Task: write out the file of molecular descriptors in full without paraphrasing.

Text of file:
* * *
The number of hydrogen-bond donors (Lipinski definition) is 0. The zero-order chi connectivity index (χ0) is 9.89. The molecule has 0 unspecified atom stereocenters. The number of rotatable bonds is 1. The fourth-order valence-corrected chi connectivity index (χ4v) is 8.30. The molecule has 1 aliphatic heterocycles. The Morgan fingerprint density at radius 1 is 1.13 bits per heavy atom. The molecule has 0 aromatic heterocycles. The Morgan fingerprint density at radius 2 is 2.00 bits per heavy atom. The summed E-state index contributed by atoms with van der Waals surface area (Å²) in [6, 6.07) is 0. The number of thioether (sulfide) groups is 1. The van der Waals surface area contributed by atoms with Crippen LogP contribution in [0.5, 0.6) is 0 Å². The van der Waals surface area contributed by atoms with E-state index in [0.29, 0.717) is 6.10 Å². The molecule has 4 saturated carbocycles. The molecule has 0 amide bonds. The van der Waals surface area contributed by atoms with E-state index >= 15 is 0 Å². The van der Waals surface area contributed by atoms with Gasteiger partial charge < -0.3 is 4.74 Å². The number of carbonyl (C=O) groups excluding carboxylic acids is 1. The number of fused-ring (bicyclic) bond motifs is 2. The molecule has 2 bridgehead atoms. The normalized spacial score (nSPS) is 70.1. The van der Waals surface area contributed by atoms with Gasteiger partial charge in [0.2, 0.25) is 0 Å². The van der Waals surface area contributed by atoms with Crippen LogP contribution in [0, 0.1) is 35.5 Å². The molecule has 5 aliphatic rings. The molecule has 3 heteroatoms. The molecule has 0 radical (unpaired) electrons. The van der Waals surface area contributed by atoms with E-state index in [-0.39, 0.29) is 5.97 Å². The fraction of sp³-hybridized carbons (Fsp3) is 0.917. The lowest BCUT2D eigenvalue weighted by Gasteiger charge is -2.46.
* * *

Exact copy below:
The number of hydrogen-bond donors (Lipinski definition) is 0. The zero-order chi connectivity index (χ0) is 9.89. The molecule has 0 unspecified atom stereocenters. The number of rotatable bonds is 1. The fourth-order valence-corrected chi connectivity index (χ4v) is 8.30. The molecule has 1 aliphatic heterocycles. The Morgan fingerprint density at radius 1 is 1.13 bits per heavy atom. The molecule has 0 aromatic heterocycles. The Morgan fingerprint density at radius 2 is 2.00 bits per heavy atom. The summed E-state index contributed by atoms with van der Waals surface area (Å²) in [6, 6.07) is 0. The number of thioether (sulfide) groups is 1. The van der Waals surface area contributed by atoms with Crippen LogP contribution in [0.5, 0.6) is 0 Å². The van der Waals surface area contributed by atoms with E-state index in [0.29, 0.717) is 6.10 Å². The molecule has 4 saturated carbocycles. The molecule has 0 amide bonds. The van der Waals surface area contributed by atoms with E-state index >= 15 is 0 Å². The van der Waals surface area contributed by atoms with Gasteiger partial charge < -0.3 is 4.74 Å². The number of carbonyl (C=O) groups excluding carboxylic acids is 1. The number of fused-ring (bicyclic) bond motifs is 2. The molecule has 2 bridgehead atoms. The normalized spacial score (nSPS) is 70.1. The van der Waals surface area contributed by atoms with Gasteiger partial charge in [0.2, 0.25) is 0 Å². The van der Waals surface area contributed by atoms with Crippen LogP contribution in [0, 0.1) is 35.5 Å². The molecule has 5 aliphatic rings. The molecule has 3 heteroatoms. The molecule has 0 radical (unpaired) electrons. The van der Waals surface area contributed by atoms with E-state index in [-0.39, 0.29) is 5.97 Å². The fraction of sp³-hybridized carbons (Fsp3) is 0.917. The lowest BCUT2D eigenvalue weighted by Gasteiger charge is -2.46.